|Workshop to Produce an Information Kit on Farmer-proven. Integrated Agriculture-aquaculture Technologies (IIRR, 1992, 119 p.)|
|Management for rice-fish|
Daily check the water level in the field to see that it is not rising or falling unusually quickly. If this occurs, find out what is causing it. Any leaks should be unclogged. A shovel or hoe should be carried on these visits. Some farmers throw a little feed every day in order to monitor their fish stocks. In intensive systems, early morning checks to see if fish are gaping is advisable.
FEEDING AND FERTILIZING
Feeding and fertilizing should normally help fish grow. However, it is not a major consideration in lightly-stocked fields (below 3000/ha), where fish should be able to forage sufficiently for themselves.
Families who would like to stock more heavily (and therefore to feed and fertilize) need to consider the following points: a) Will they have time to feed or fertilize well? (How far away is the field from their house? What other work do they have to do?) b) Can they get-feed or fertilizer? Is it easily available in the area? Is it affordable?
Feeding and fertilizing
TYPES OF FEED AND FERTILIZER
It is difficult to draw a line between "feed" and "fertilizer," especially since manure can be used as both. Inorganic fertilizers can be used. So can any non-toxic organic material.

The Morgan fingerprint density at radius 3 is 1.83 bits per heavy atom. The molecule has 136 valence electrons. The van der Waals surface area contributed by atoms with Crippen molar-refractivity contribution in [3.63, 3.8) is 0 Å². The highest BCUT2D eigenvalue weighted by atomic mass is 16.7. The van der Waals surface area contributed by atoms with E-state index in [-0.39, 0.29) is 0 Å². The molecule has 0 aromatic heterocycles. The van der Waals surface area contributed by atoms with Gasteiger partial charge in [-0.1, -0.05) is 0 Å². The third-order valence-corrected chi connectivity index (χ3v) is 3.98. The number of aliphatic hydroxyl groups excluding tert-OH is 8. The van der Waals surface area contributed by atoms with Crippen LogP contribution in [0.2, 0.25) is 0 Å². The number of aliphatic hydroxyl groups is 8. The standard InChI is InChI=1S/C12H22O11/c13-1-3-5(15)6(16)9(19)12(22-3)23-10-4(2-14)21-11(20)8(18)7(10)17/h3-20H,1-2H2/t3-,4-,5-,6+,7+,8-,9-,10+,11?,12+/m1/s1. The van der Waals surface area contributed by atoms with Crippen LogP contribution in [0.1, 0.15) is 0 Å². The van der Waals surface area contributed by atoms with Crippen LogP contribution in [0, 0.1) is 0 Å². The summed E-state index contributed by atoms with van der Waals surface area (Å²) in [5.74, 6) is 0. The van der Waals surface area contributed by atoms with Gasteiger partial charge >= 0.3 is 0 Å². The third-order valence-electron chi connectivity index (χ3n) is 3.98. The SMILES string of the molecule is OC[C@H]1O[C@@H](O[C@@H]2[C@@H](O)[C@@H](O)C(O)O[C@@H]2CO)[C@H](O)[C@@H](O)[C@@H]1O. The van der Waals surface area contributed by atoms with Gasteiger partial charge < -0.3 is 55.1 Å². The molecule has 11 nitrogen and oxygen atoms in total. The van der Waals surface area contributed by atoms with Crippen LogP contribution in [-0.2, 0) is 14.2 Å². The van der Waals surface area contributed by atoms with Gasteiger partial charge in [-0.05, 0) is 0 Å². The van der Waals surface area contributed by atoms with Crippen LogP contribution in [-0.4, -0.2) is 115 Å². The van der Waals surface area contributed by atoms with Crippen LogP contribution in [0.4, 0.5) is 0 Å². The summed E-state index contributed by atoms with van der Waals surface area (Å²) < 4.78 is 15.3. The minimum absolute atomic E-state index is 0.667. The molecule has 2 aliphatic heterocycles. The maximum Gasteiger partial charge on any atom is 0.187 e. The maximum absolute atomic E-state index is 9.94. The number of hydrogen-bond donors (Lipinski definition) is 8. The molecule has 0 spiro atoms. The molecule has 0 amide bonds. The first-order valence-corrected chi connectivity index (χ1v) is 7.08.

Manure is often the most important addition, by weight. Either fresh or dried manure can be used. A little caution with fresh manure may be needed if water is stagnant, but it has been observed that up to 300 kg/ha per week go into such systems without causing harm. Replenishing manure as the fish consume it is another way to cope.
Rice bran is commonly used as a fish feed. It works well in nurseries, but is usually not needed in extensive rice-fish culture. If farmers have to pay for it, they probably should not use much, once fish have entered the field.
Some farmers use rice hulls in their systems and some fish species eat these eagerly. Most of the hull is not digested, but gets spread around the field by the fish.
Kitchen wastes and leftovers of any kind can be given.
Different kinds of water plants work well: Azolla, Wolffia, duckweed (Lemna), pak boong or kangkong (Ipomaea aquatica) and water mimosa are examples. Different fish species will have different preferences but silver barb will eat any of these.
Crop by-products are also acceptable: cabbage leaves and corn cobs have been used by some farmers. Cassava leaves are also popular. Since some-cassava varieties may be poisonous, it is advisable to dry cassava leaves before feeding them to fish.
Termites are a very nutritious feed and are especially helpful in nurseries. Nests are chipped over the pond or field and the termites fall into the water, where they are rapidly consumed. Termites are usually not needed once fish have entered the rice field; if farmers continue to use them heavily throughout the season, they may run out of nests! Other insects, shrimps and worms are similarly nutritious.
Rice straw is not usually eaten directly by fish, but feeds small plants and animals on which fish feed. It can be used anywhere, but may be especially helpful in turbid nursery ponds.